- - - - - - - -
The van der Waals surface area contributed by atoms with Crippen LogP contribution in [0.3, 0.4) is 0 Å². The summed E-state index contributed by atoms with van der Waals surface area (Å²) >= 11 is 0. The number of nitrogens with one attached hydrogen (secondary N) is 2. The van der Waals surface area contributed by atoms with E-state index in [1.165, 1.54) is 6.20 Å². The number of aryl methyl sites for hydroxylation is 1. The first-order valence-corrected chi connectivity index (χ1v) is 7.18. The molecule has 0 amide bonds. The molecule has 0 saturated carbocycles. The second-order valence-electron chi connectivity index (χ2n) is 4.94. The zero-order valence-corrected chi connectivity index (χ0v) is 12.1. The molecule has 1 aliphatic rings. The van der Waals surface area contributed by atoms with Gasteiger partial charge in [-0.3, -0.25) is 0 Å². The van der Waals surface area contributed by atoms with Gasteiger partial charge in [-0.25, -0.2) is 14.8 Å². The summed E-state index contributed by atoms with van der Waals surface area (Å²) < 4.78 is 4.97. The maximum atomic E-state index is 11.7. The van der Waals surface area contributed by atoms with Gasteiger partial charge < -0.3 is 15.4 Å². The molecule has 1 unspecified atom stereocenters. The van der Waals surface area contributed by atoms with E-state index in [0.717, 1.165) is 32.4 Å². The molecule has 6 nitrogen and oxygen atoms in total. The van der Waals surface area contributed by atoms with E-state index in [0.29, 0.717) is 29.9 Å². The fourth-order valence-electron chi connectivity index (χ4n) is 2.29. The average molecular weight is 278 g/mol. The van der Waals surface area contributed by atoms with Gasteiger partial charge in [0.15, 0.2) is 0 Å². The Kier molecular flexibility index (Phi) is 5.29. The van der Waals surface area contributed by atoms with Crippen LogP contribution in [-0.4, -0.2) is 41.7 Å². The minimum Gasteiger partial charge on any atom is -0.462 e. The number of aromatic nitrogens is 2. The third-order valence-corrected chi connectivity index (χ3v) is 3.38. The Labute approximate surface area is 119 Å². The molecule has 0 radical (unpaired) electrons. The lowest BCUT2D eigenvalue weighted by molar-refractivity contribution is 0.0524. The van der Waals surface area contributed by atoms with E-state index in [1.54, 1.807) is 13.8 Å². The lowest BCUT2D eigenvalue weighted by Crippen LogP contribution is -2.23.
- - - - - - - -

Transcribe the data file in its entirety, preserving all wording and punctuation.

The van der Waals surface area contributed by atoms with Crippen LogP contribution in [0.3, 0.4) is 0 Å². The summed E-state index contributed by atoms with van der Waals surface area (Å²) >= 11 is 0. The number of nitrogens with one attached hydrogen (secondary N) is 2. The van der Waals surface area contributed by atoms with E-state index in [1.165, 1.54) is 6.20 Å². The number of aryl methyl sites for hydroxylation is 1. The first-order valence-corrected chi connectivity index (χ1v) is 7.18. The molecule has 0 amide bonds. The molecule has 0 saturated carbocycles. The second-order valence-electron chi connectivity index (χ2n) is 4.94. The zero-order valence-corrected chi connectivity index (χ0v) is 12.1. The molecule has 1 aliphatic rings. The van der Waals surface area contributed by atoms with Gasteiger partial charge in [-0.3, -0.25) is 0 Å². The van der Waals surface area contributed by atoms with Gasteiger partial charge in [-0.25, -0.2) is 14.8 Å². The summed E-state index contributed by atoms with van der Waals surface area (Å²) < 4.78 is 4.97. The maximum atomic E-state index is 11.7. The van der Waals surface area contributed by atoms with Gasteiger partial charge < -0.3 is 15.4 Å². The molecule has 1 unspecified atom stereocenters. The van der Waals surface area contributed by atoms with E-state index in [0.717, 1.165) is 32.4 Å². The molecule has 6 nitrogen and oxygen atoms in total. The van der Waals surface area contributed by atoms with E-state index in [0.29, 0.717) is 29.9 Å². The fourth-order valence-electron chi connectivity index (χ4n) is 2.29. The average molecular weight is 278 g/mol. The van der Waals surface area contributed by atoms with Gasteiger partial charge in [0.15, 0.2) is 0 Å². The Kier molecular flexibility index (Phi) is 5.29. The van der Waals surface area contributed by atoms with Crippen LogP contribution in [-0.4, -0.2) is 41.7 Å². The minimum Gasteiger partial charge on any atom is -0.462 e. The number of aromatic nitrogens is 2. The third-order valence-corrected chi connectivity index (χ3v) is 3.38. The Labute approximate surface area is 119 Å². The molecule has 0 radical (unpaired) electrons. The lowest BCUT2D eigenvalue weighted by molar-refractivity contribution is 0.0524. The van der Waals surface area contributed by atoms with E-state index in [1.54, 1.807) is 13.8 Å². The lowest BCUT2D eigenvalue weighted by Crippen LogP contribution is -2.23.